Beijing's words will not halt Occupy Central's plans, says organiser Benny Tai
Organiser Benny Tai says city must insist on a reform plan compatible with international standards despite central government's warnings
Tony Cheung and Tanna Chong in Beijing
Occupy Central will go on discussing electoral reform proposals favoured by Hongkongers rather than those Beijing officials prefer, the civil disobedience movement's organiser Benny Tai Yiu-ting said yesterday.
The University of Hong Kong law academic was speaking at Chinese University at the conclusion of the movement's second "deliberation day". He was addressing comments by National People's Congress chairman Zhang Dejiang , who last week warned of "disastrous consequences" if Hong Kong adopted a Western-style of democracy instead of following its mini-constitution, the Basic Law.
Meanwhile, at a plenary session of the Chinese People's Political Consultative Conference in Beijing yesterday, Hong Kong delegate and CPPCC Standing Committee member Ambrose Lau Hon-chuen criticised Occupy Central's plans as "extreme and illegal".
But Tai said the campaign - which plans to rally protesters to block roads in the city's financial centre if the authorities fail to deliver an acceptable proposal to implement universal suffrage for the 2017 chief executive election - would not change its tactics in response to Zhang's warnings.
"Right from the start, we were talking about a proposal compatible with international standards, not one most likely to be accepted by Beijing," Tai said.
"It is Hongkongers' choice whether they will change stance after Beijing officials' comments. Our job is to organise [discussions] for proposals to be made, to have a popular vote for the people to make a final decision - and we will fight for that [proposal] endorsed by the people."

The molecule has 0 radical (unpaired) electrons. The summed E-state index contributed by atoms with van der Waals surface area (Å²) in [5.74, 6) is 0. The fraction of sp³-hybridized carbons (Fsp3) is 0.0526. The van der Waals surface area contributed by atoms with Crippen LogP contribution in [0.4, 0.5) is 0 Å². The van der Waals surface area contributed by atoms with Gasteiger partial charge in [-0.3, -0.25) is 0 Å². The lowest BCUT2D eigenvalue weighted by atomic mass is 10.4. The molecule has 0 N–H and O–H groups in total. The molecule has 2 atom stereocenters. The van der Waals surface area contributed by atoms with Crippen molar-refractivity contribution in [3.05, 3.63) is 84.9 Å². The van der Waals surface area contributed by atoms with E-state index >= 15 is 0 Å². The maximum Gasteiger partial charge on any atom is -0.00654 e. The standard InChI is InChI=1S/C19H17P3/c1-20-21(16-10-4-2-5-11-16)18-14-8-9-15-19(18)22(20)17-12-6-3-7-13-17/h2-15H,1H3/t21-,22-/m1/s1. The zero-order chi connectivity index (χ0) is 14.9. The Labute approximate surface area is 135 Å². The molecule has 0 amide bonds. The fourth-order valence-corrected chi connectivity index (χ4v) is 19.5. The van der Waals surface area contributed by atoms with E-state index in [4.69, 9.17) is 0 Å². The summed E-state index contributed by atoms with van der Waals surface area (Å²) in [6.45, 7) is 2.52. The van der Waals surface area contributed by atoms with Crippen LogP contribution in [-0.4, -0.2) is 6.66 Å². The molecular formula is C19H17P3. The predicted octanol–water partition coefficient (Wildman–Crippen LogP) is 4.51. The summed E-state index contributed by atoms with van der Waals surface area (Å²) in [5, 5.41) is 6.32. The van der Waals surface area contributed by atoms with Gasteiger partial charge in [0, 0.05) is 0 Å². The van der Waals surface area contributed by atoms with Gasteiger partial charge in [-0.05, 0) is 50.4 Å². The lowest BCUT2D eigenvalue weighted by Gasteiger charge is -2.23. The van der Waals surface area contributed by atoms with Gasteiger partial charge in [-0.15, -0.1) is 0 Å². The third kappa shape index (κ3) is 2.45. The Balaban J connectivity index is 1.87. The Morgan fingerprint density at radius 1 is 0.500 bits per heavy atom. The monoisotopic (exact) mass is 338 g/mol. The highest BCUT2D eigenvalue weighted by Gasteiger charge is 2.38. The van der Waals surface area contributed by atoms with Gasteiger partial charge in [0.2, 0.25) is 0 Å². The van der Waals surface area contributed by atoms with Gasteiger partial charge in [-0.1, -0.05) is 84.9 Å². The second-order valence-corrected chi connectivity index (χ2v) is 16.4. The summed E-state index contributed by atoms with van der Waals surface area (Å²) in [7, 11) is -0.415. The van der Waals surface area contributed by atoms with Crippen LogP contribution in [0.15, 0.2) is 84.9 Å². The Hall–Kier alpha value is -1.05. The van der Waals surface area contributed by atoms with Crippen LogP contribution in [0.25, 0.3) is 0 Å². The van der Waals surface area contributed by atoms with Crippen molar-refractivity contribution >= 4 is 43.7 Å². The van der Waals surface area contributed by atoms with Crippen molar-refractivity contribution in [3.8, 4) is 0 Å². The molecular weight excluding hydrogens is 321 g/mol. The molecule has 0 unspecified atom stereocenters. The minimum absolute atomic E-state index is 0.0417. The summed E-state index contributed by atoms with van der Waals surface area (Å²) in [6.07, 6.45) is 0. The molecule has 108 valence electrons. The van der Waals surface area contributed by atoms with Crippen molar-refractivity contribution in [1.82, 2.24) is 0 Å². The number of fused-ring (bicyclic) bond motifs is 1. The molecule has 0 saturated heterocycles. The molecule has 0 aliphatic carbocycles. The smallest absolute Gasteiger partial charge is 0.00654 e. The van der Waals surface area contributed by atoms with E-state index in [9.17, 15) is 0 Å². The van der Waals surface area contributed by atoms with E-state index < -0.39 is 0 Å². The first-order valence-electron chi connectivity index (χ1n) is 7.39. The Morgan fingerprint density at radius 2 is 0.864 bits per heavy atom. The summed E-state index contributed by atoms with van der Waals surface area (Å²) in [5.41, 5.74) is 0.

Occupy Central will host its third "deliberation day" on May 6 to discuss ideas for electoral reform. A citywide poll will take place on June 22 to decide the most popular proposal.
In response to Zhang's warning about Western-style democracy, Tai said his group had been calling for universal suffrage to be compatible with international standards because the Basic Law's Article 39 states that "provisions of the [UN's] International Covenant on Civil and Political Rights … as applied to Hong Kong shall remain in force and shall be implemented" after the handover. That covenant stipulates that every citizen should have the right "to vote and to be elected at genuine periodic elections which shall be by universal and equal suffrage".
Last month, HKU interviewed 454 of Occupy Central's 2,000 supporters, asking them to weigh the significance of 18 principles in the discussion on the 2017 chief executive poll. All respondents said it was "important" for suffrage to be "universal and equal" - as enshrined in the covenant.
The poll was conducted by HKU's public opinion programme director Dr Robert Chung Ting-yiu, who was last week criticised by tycoons Henry Cheng Kar-shun and Peter Lee Ka-kit as "biased" and for "publishing poll results unfavourable to the central and local governments". Chung reiterated his "neutrality" yesterday.
Meanwhile, about 30 activists from the League of Social Democrats and student-led protest group Scholarism rallied outside the central government's liaison office yesterday. They criticised Zhang for making comments that dimmed the public's hopes of being allowed to nominate candidates for chief executive.